ACCUMULATING PERIPHERALS


The Manchurian Quagmire by mattsteinglass
February 1, 2007, 10:57 pm
Filed under: China, Iraq, Japan, United States

This is from, of all things, an extremely right-wing Japanese history textbook, describing the 2nd Sino-Japanese War, which had begun in 1937 as an effort to prop up Japan’s failing colonial puppet state in Manchuria.

Caught in the Mire of a War with No Clear Objectives
In 1938, with no end of the war with China in sight, the Japanese Diet enacted the National General Mobilization Act to facilitate the mobilization of all national resources for the war effort. This law gave the government the right to appropriate resources and labor without the approval of the Diet. Moreover, freedom of speech was sharply curtailed and censorship became increasingly strict. The war was lasting longer than expected, and there was no end in sight. Peacemaking attempts were made, but they were disregarded in favor of the military’s hard-line policy that favored prolonging the hostilities. In 1940, Diet representative Saito Takao (Minseito) posed the following question to the Imperial Diet: “What is the objective of this war?” The government, however, was unable to offer a precise answer to his question.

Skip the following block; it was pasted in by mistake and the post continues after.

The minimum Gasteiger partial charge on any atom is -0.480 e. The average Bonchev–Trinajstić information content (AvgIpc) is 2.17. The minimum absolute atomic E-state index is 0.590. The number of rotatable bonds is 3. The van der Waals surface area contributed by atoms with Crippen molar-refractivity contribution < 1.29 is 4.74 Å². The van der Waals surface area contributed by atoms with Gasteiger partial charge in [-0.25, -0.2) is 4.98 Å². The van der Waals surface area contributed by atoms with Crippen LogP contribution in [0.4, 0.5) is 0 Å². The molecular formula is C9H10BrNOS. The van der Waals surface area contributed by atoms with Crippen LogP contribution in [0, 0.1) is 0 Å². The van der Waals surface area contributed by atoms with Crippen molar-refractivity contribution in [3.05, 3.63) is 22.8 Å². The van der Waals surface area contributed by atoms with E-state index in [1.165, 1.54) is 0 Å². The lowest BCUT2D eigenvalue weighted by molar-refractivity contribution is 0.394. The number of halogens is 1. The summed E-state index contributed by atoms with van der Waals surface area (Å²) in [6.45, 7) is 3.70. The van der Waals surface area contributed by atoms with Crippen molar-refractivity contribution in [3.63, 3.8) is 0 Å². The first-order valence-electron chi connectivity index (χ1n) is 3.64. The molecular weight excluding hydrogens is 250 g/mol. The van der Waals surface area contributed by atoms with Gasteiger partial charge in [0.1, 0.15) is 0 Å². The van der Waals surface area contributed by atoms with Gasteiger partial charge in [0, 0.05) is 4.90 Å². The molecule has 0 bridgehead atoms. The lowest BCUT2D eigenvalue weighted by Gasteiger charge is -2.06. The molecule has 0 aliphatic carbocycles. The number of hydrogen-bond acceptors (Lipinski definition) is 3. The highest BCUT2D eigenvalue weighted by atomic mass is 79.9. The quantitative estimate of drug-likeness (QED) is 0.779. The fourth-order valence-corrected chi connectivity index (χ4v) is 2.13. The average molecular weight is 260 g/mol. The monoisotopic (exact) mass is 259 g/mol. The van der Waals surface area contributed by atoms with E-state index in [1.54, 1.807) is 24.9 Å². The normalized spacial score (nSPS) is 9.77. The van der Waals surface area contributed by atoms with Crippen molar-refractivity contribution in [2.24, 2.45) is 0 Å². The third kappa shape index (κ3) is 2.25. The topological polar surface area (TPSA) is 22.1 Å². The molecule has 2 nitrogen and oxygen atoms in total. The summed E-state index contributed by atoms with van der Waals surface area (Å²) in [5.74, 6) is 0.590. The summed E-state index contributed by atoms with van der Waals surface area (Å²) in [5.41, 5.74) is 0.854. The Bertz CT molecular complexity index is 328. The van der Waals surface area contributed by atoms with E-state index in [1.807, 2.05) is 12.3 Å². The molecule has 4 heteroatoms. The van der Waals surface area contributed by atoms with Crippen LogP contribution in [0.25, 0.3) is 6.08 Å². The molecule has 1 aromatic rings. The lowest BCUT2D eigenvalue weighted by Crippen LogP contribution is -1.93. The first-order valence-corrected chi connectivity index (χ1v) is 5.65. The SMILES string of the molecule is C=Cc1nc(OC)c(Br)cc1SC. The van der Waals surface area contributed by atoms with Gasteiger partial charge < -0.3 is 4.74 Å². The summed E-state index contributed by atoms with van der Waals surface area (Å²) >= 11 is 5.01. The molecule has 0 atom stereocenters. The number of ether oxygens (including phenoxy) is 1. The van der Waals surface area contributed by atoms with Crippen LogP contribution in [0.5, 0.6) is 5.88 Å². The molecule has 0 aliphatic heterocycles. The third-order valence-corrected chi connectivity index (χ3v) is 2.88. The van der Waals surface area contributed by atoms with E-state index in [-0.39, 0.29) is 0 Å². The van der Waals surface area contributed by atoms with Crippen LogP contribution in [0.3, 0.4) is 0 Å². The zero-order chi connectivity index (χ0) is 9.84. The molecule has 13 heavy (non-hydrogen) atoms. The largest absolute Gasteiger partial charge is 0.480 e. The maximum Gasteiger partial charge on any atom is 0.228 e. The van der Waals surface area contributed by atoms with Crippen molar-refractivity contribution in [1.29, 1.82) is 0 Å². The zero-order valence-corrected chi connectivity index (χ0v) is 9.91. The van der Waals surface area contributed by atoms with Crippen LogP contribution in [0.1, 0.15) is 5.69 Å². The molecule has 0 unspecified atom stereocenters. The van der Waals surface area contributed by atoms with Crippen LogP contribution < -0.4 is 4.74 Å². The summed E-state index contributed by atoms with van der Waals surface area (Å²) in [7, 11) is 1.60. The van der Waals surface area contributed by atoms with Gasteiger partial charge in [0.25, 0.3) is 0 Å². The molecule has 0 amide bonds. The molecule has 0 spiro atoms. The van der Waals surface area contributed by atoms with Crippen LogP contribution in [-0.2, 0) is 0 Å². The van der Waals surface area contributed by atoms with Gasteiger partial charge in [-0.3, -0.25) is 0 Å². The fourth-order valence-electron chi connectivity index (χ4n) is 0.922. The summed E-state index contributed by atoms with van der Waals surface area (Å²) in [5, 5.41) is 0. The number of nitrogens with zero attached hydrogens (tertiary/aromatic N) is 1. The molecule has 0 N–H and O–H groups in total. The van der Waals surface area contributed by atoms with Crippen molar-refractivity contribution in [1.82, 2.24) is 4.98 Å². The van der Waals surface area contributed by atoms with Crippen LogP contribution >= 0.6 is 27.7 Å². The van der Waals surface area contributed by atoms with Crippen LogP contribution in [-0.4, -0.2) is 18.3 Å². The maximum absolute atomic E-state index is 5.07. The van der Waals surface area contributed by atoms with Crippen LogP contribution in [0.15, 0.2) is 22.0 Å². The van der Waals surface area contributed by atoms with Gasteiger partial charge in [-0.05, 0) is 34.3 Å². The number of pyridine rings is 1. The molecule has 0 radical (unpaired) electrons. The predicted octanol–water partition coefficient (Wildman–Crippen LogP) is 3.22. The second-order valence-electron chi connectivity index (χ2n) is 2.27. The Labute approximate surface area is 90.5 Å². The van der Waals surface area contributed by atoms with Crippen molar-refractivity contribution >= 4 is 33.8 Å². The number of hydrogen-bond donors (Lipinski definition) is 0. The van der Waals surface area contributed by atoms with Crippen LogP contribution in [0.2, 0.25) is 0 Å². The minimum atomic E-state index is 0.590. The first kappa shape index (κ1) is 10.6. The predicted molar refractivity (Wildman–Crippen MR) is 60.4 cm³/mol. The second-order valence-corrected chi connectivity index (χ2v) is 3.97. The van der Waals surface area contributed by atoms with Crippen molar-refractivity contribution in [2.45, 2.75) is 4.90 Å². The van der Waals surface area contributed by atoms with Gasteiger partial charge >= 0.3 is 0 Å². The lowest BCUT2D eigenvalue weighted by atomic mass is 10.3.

You draw the parallels…

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